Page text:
After losing a protracted court battle after its last attempt, Edgewood’s infill annexation request of some 1,100 parcels was approved last week by the Municipal Boundary Commission.

The three-person commission is made up of Janet Porter-Carrejo of Reserve, Tom Olson, a lawyer from Santa Fe, and Mark Caruso, another lawyer, from Albuquerque.

On Feb. 4, the boundary commission got Edgewood’s petition—which this time around included assent from Santa Fe County for Edgewood to take over about 8 miles of roads. Those 8 miles would be added to the town’s inventory of 63 miles of road, a 13 percent increase, noted road supervisor Norton Heninger. Private roads, like those in subdivisions, would remain private and would not be maintained by the town, unless they were previously maintained by Santa Fe County, he said.

The town was about 48 square miles before the infill annexation—by area one of the largest municipalities in New Mexico.

Edgewood had made a similar petition in 2010, which was turned down by the commission, and then appealed to District Court by the town, where it was again turned down. That decision was also appealed, but the town did not prevail.

This time around, Edgewood came ready with answers to all of the questions posed by the commissioners, who spent little time deliberating before voting unanimously to approve the infill annexation. The process had been shepherded through by former Mayor Brad Hill, who was not present at the hearing.

Newly elected Mayor John Bassett led those representing the town.

When asked about services the town provides, Edgewood’s administrator Steve Shepherd explained to the commissioners that water, solid waste, electricity, natural gas, telephone and cell phone service, and cable are all provided by private businesses, which would continue in the same way if the infill were approved.

The town does have a sewer system, which right now serves only about 50 commercial enterprises. That system will soon serve its first residential customers as well, when senior apartments now under construction are added, Shepherd said.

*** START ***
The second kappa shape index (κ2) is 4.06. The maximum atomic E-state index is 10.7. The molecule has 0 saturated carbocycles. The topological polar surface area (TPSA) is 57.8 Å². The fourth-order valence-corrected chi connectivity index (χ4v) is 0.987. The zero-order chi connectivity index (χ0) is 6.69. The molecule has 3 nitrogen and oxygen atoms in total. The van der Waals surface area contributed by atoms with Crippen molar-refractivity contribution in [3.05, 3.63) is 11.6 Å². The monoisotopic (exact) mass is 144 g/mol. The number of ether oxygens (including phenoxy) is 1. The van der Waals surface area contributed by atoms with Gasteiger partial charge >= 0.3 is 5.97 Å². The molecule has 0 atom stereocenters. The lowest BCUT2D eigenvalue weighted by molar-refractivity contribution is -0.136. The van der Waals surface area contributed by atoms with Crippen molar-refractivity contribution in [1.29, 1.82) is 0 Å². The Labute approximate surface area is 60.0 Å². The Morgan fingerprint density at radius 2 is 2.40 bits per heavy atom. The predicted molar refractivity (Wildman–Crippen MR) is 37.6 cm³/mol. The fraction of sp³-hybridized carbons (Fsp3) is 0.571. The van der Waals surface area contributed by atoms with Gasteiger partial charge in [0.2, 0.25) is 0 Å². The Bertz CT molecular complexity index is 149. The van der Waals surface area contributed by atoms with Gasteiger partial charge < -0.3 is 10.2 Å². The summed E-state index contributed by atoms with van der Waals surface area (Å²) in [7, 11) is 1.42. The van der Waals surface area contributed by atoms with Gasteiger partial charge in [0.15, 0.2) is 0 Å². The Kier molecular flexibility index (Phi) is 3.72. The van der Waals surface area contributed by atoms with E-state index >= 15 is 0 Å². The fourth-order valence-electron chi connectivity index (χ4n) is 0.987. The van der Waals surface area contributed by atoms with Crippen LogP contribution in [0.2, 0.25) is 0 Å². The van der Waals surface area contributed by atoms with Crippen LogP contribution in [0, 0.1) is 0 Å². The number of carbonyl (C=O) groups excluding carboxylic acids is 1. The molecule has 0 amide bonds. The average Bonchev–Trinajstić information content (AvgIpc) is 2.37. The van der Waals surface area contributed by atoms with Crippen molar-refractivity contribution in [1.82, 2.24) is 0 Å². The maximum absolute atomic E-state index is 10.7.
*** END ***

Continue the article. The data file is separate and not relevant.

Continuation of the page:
Olson asked about solid waste. “You have it listed as a town service but residents contract directly” with private businesses?” he said.

Shepherd said residents can go to Santa Fe County or Bernalillo County transfer stations.

Caruso asked if there would be any requirement for residents to link into one of the private water systems in the area, like Epcor Water or Entranosa.

Bassett answered no, adding, “Their connection to their well is through the State Engineer.”

Edgewood’s police chief, Fred Radosevich, spoke in favor of the infill, saying that it would “eliminate 90 percent of the confusion.”

He said, “There’s so much confusion in responding to calls—everyone’s got to look at maps.”

Heninger said road maintenance would be made easier by the infill, too, although he acknowledged it would be a challenge to take in the additional miles of road. “The roads will be consistent, not haphazard,” he said.

He said the town has no plans to increase the road department’s staff, but said it would do so “as the budget will allow.” Edgewood has about 10 miles of paved road. Of the 8 miles just annexed, 1.5 miles are paved, with the remainder gravel, he said.

“I know for a lot of folks it’s kind of scary,” Bassett said, adding that when the town was first incorporated his family was not inside the town limits. The change gives residents the right to vote in Edgewood’s elections, or to run for office. “That’s essentially what there is to gain from this,” he said. “Political participation. … In my case I started out on the outside of town, now I’m the mayor.”

The meeting was attended by eight people.

One man spoke against the annexation, saying the town had “created that [checkerboard] situation with the intent to annex.”

Another, Donovan Bassett, said he owns Bassett Quarry and has a good working relationship with Santa Fe County. “I’ve never been in favor of annexation,” he said.

In the end, Olson made a motion to approve the infill annexation, seconded by Caruso, who explained to those in attendance that the commission could only look at whether the properties to be annexed were contiguous to the town, and whether the town could provide services.

The vote was unanimously in favor of the annexation.

The decision can be appealed by any party to district court within 30 days of the final order.